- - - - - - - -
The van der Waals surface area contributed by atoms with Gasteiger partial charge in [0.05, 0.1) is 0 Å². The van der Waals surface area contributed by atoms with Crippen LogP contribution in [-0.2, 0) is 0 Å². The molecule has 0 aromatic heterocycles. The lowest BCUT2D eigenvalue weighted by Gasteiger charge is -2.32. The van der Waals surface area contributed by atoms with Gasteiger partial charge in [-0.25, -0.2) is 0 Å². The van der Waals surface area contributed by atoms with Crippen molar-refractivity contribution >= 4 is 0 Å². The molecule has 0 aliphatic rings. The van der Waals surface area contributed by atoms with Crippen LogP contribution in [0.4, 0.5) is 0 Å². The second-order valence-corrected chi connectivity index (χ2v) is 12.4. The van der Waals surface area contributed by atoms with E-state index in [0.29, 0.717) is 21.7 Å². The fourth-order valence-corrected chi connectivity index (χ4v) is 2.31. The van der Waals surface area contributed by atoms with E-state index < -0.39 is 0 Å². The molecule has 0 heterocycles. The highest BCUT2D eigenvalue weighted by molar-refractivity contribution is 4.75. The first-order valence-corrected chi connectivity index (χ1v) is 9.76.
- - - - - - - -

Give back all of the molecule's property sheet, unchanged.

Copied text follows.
The van der Waals surface area contributed by atoms with Gasteiger partial charge in [0.05, 0.1) is 0 Å². The van der Waals surface area contributed by atoms with Crippen LogP contribution in [-0.2, 0) is 0 Å². The molecule has 0 aromatic heterocycles. The lowest BCUT2D eigenvalue weighted by Gasteiger charge is -2.32. The van der Waals surface area contributed by atoms with Gasteiger partial charge in [-0.25, -0.2) is 0 Å². The van der Waals surface area contributed by atoms with Crippen molar-refractivity contribution >= 4 is 0 Å². The molecule has 0 aliphatic rings. The van der Waals surface area contributed by atoms with Crippen LogP contribution in [0.4, 0.5) is 0 Å². The second-order valence-corrected chi connectivity index (χ2v) is 12.4. The van der Waals surface area contributed by atoms with E-state index in [0.29, 0.717) is 21.7 Å². The fourth-order valence-corrected chi connectivity index (χ4v) is 2.31. The van der Waals surface area contributed by atoms with E-state index < -0.39 is 0 Å². The molecule has 0 heterocycles. The highest BCUT2D eigenvalue weighted by molar-refractivity contribution is 4.75. The first-order valence-corrected chi connectivity index (χ1v) is 9.76.